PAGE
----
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Gender Bias Disrobed - Too "Overweight" To Be a Supreme Court Nominee?

By May 11, 2009

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Don't get too excited over the prospect of the next Supreme Court nominee possibly being female. Because when it comes to the advancement of women in our society, they giveth and they taketh away.

Sure, qualified women are being considered. But some are having to pass a litmus test that has nothing to do with belief systems and everything to do with body consciousness. As we wait for a nominee to be named, weight is becoming an issue in some circles. And that should turn everyone's stomach.

As Paul Campos writes in The Daily Beast, "Fat Judges Need Not Apply":

Consider the two women widely considered the frontrunners for the nomination: former Harvard Law School dean and current Solicitor General Elena Kagan, and federal appellate judge Sonia Sotomayor.

Within hours after the news broke that Souter was resigning, concerns arose that Kagan and Sotomayor might be too fat to replace him. A commentator on the site DemConWatch.com noted...Kagan and Sotomayor ďare quite overweight. Thatís a risk factor that they may not last too long on the court because of their healthĒ....

Kaganís and Sotomayorís current weights almost certainly do not even correlate with any increased mortality risk, let alone one that ought to be considered in the nomination process (for average-height women, no increased mortality risk correlating with weight begins to appear until weights above 200 pounds).

So whatís the real motivation for all the anxiety about the bodies that house two such apparently distinguished legal minds? A glance at the comments at a site such as Abovethelaw.com, which features a number of vicious attacks on Kaganís appearance, provides one clue. For some men, the only thing more intolerable than the sight of a powerful woman is the sight of a powerful woman they donít want to sleep with.

I've bolded the last sentence to highlight a serious injustice in these proceedings. Weight has never appeared to be an issue for male nominees to the Supreme Court. Neither Clarence Thomas nor Antonin Scalia were skinny minnies when they were named. Ruth Bader Ginsburg is notably thin. Is that why she was nominated?

What will it take for our society to stop judging women on looks first, intelligence second? We don't do this with men. This type of gender bias is the thorn in the side of every capable, competent woman who has to constantly worry about how she looks if she wants to be viewed as worthy of consideration.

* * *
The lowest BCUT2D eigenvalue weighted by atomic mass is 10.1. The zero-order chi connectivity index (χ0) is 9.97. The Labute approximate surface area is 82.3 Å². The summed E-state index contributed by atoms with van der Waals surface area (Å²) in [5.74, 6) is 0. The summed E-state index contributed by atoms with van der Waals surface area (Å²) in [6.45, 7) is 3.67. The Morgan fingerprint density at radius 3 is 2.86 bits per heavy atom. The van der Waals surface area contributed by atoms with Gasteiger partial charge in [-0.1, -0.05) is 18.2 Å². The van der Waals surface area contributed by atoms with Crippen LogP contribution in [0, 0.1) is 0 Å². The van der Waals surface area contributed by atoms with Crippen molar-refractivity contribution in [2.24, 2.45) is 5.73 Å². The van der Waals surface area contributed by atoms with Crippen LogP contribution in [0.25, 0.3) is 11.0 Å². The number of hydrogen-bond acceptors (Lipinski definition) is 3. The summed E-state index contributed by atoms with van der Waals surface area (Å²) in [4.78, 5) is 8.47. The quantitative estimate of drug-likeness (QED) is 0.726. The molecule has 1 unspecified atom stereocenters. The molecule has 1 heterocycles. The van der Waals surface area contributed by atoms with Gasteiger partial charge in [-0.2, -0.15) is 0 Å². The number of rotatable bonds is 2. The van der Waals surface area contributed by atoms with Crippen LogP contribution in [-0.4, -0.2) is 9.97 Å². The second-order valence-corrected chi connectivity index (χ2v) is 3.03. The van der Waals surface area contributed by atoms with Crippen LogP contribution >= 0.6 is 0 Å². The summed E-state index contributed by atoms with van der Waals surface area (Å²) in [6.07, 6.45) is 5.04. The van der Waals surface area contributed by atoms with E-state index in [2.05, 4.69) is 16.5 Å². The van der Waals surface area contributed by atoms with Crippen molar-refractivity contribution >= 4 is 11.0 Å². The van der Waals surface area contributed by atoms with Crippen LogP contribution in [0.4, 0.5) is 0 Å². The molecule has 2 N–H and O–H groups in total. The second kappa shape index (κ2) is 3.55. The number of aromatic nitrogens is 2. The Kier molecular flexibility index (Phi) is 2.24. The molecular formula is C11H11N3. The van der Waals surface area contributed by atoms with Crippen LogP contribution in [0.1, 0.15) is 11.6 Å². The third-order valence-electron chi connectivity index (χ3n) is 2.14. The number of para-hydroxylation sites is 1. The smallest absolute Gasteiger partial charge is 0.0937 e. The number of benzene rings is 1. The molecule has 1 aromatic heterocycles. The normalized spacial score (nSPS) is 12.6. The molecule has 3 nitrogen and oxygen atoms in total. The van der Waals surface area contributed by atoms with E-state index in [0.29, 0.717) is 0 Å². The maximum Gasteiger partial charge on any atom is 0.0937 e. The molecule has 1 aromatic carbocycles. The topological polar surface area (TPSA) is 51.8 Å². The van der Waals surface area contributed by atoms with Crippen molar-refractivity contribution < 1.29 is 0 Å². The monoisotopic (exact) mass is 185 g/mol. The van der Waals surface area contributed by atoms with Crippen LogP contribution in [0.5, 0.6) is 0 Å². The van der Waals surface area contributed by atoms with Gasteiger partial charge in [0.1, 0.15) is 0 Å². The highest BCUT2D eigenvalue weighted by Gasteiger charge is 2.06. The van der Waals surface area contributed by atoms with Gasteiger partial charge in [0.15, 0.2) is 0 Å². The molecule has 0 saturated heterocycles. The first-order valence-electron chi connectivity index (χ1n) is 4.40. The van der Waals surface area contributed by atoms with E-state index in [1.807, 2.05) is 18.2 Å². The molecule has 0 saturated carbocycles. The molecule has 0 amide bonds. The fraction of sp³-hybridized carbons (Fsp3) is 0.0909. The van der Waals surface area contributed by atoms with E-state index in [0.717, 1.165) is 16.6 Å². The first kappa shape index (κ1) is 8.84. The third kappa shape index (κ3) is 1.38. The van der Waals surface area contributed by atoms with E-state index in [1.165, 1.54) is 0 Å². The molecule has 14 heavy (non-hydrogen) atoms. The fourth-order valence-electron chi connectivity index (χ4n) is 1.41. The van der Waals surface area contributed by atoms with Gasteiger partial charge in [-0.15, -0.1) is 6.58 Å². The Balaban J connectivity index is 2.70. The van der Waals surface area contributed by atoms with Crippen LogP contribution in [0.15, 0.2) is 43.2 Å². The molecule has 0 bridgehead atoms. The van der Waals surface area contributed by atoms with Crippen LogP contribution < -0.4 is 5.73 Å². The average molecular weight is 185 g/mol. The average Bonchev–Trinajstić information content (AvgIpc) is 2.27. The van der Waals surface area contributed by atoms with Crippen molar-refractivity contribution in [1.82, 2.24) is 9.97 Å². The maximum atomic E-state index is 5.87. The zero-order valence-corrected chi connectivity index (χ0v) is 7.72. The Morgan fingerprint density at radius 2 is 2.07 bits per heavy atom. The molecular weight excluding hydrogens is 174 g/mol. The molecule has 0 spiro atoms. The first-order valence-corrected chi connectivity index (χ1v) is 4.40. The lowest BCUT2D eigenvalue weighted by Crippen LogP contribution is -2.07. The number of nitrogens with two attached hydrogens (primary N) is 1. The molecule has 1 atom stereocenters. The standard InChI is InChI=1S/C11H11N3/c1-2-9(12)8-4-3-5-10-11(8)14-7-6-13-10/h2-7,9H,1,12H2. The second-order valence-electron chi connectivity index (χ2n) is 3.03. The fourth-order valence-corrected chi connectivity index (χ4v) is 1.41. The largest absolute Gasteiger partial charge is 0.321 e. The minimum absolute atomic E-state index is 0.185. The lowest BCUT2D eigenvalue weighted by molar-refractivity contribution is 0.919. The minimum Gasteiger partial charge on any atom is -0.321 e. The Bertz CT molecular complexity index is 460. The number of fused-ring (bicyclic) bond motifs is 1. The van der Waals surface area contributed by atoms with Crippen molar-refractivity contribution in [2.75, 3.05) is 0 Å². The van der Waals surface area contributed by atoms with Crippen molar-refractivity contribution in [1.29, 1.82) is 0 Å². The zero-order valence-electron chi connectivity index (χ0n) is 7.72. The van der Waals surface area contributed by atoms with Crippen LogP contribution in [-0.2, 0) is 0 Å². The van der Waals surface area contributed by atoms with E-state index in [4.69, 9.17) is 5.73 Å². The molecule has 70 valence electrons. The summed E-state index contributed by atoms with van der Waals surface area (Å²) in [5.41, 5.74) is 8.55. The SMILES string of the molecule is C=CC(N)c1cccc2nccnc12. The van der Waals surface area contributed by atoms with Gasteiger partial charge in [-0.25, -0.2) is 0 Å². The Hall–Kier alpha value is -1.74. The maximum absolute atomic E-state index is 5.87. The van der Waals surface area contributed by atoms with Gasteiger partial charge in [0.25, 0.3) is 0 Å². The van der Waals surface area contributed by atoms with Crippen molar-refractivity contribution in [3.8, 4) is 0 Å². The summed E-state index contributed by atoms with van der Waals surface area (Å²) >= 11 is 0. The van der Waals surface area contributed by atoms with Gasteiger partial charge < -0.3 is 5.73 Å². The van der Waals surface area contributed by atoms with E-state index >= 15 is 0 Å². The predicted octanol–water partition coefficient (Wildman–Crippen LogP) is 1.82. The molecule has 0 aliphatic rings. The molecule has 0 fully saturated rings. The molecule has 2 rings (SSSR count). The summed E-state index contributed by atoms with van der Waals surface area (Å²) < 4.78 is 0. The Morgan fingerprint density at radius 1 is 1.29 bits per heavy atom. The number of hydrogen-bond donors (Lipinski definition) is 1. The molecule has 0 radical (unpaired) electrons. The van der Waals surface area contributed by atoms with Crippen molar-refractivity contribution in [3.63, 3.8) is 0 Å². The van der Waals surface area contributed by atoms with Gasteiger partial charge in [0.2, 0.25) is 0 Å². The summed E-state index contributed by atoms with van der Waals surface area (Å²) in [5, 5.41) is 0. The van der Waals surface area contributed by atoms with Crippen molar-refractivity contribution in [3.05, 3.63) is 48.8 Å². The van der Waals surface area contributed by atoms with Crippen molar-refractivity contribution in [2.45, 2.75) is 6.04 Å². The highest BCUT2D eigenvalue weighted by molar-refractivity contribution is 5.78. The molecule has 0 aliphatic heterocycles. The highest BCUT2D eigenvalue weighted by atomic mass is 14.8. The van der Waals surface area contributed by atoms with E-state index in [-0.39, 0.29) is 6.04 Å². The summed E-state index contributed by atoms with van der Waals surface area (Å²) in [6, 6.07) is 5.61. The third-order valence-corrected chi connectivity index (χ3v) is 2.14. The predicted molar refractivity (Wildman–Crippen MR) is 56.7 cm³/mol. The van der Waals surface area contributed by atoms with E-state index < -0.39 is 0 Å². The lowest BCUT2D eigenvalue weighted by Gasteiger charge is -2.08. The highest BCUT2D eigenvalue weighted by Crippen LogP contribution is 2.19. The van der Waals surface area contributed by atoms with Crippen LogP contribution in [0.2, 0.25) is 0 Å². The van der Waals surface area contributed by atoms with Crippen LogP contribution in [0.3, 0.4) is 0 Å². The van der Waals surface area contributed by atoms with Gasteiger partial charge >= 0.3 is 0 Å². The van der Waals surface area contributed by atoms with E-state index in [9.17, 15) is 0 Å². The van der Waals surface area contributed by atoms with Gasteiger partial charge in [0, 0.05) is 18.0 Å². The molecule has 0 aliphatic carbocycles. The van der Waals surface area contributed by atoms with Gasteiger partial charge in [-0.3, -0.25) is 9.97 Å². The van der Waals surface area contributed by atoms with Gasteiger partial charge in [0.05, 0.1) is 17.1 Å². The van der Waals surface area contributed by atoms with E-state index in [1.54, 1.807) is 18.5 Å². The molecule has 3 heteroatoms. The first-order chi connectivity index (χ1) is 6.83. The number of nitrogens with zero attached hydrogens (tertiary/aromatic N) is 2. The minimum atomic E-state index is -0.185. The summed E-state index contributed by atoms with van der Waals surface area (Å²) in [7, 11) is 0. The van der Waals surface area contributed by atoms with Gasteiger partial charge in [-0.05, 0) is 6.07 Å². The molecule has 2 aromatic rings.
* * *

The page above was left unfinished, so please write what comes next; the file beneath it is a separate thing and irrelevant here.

If we can't apply this simple principle of gender equity to the consideration of a Supreme Court nominee - a job where a sexy figure under a voluminous black robe doesn't make a bit of a difference - where can we expect to find justice?

Related article: History of Women on the Supreme Court

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Comments

May 11, 2009 at 1:57 pm
(1) whiteknyght says:

“We don’t do this with men.”

Yeah… I wish I lived in that utopia. Try walking around an entire life in any body that doesn’t fit the norm.

May 12, 2009 at 8:17 am
(2) Jane C Woods says:

Oh doesn’t it make your blood boil! Sometimes it seems nothing changes. Appearance is all,in fact 55% of how a message is received(words 7% voice £38%)and where women are concerned that is so very judgemental. Are we still in the male paradigm of women being whores or madonnas?? Attractive only to men’s ideal of attractiveness?
One of the worse things is when women in power start adopting these male behaviours too. Support the sisterhood or we’ll never get anywhere!
Rant over, great site! Thank you.

May 13, 2009 at 2:58 am
(3) RealNeal says:

The only thing small about Clarence Thomas is his brain — he’s very narrow-minded.

May 13, 2009 at 3:09 am
(4) RealNeal says:

As long as the most basic human instinct is to carry on the species by reproducing, people will choose healthy-looking (i.e., slender and pretty) people to reproduce with or for whatever task is at hand.

May 13, 2009 at 11:29 am
(5) Susan Lee says:

RealNeil makes a very valid point – people start from their most basic instincts. However, the task of being human is in large part overcoming and adapting basic instincts to higher purposes.

As M. Scott Peck pointed out in “The Raod Less Traveled,” it is natural instinct for us to defecate when ever the urge strikes us, but one of the first things we teach our children to do is modify and control that instinct.

We probably cannot control who we are attracted to; however, there is no reason that should play a role in selecting legal leadership.

May 13, 2009 at 1:39 pm
(6) Tonyia says:

Ironic that the email with this article was sponsored by an ad for a weight loss product.

May 14, 2010 at 4:52 am
(7) No Fat Judges says:

If you can’t control your own appetite and live a healthy lifestyle why would I believe you are bright enough and able to control your emotions enough to be a supreme court judge?

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